SANDF has no muscle because funds have been cut to the bone
When it gets a task the SA National Defence Force rises to the occasion, but there is no disguising that it is in dire straits
The SA National Defence Force (SANDF) is in deep trouble and will require prompt and serious attention if SA is not to find itself without an effective military.
Some will argue that it would not matter, but we find ourselves in an unstable region in an era of great power competition and expanding military activity by non-state groups. That is not a time to be unable to monitor events or discourage hostile adventures. But the defence force is already limited in its ability to do either and will soon lose more capabilities.
The army lacks the infantry units to handle and sustain any serious contingency beyond its deployment in the Democratic Republic of the Congo (DRC) and along the border; has good but mostly obsolete equipment from 1980-1990 and some from the 1970s and even 1950s; and lacks key capabilities such as modern air defence systems.
The air force has the Gripen fighter but lacks key weapons for it. It has outstanding helicopters — the Rooivalk (too few, no precision weapons), Super Lynx (ditto) and Oryx (1990s vintage) — but lacks transport capacity (half a dozen 1963 C-130 Hercules, a few re-engined 1943 Dakotas and a few Casa 212 light transports from the 1980s). It lacks maritime surveillance capability (1943 Dakotas with only a weather radar and no optronic system) and does not have the radars to cover our air borders effectively.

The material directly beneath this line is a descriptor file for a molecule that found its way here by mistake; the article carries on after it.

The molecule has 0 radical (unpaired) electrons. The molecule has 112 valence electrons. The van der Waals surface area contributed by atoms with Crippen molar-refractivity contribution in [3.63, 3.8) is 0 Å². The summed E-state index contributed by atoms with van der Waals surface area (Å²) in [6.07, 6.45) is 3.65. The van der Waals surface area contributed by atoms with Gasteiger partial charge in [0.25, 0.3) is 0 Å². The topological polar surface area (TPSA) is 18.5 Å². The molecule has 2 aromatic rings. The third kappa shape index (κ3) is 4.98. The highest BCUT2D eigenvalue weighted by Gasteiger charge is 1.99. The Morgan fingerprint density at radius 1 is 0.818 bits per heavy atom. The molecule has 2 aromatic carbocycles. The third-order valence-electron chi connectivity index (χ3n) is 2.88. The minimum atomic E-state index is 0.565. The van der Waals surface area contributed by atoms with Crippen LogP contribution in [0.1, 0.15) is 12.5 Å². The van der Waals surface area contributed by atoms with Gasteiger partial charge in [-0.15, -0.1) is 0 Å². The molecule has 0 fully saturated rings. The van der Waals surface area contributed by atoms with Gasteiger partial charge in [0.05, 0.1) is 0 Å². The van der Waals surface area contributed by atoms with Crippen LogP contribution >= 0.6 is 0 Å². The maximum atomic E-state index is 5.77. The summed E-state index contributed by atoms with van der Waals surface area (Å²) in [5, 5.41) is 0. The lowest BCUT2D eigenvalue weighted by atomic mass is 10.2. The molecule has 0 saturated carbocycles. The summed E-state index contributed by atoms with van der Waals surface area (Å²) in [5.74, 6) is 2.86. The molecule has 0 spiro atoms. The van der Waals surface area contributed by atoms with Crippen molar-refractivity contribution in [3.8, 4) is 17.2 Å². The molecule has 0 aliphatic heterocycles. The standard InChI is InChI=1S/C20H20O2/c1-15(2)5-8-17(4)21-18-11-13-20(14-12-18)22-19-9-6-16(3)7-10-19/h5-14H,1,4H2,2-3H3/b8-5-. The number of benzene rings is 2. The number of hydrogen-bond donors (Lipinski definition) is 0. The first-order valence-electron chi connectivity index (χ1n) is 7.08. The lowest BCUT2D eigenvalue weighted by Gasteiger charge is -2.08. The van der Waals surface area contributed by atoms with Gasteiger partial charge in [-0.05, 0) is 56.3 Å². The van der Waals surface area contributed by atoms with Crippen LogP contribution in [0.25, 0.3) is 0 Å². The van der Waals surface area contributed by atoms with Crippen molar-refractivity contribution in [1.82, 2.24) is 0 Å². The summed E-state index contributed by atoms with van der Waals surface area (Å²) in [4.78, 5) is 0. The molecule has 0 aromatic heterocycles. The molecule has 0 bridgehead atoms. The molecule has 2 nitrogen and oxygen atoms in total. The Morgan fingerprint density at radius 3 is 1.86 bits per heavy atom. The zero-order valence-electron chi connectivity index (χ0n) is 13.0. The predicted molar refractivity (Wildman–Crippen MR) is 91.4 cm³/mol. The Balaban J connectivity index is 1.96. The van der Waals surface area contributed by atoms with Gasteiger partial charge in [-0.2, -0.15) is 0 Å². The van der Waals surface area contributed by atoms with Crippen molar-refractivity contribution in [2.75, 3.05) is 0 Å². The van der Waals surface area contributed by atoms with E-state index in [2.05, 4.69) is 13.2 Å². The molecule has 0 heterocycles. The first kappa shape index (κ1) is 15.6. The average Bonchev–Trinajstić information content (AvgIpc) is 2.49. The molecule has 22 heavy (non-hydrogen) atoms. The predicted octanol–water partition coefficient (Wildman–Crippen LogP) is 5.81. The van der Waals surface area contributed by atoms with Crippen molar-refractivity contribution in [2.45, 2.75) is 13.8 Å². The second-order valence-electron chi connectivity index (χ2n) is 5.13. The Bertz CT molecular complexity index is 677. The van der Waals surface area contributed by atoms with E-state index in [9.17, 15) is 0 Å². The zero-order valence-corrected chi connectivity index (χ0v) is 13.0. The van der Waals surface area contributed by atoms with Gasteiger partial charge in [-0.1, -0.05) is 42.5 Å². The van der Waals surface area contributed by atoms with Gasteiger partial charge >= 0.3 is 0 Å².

The navy has four modern light frigates (but only one helicopter each) and three modern patrol submarines but lacks the funding to refit and upgrade them as planned. Its other ships are three former strike craft and one support ship (all from the 1980s), three minehunters (1970s) and some small craft. Four new ships are being built, a new survey ship (to replace the 1970s vintage SAS Protea) and three inshore patrol vessels that will be too small to be really useful.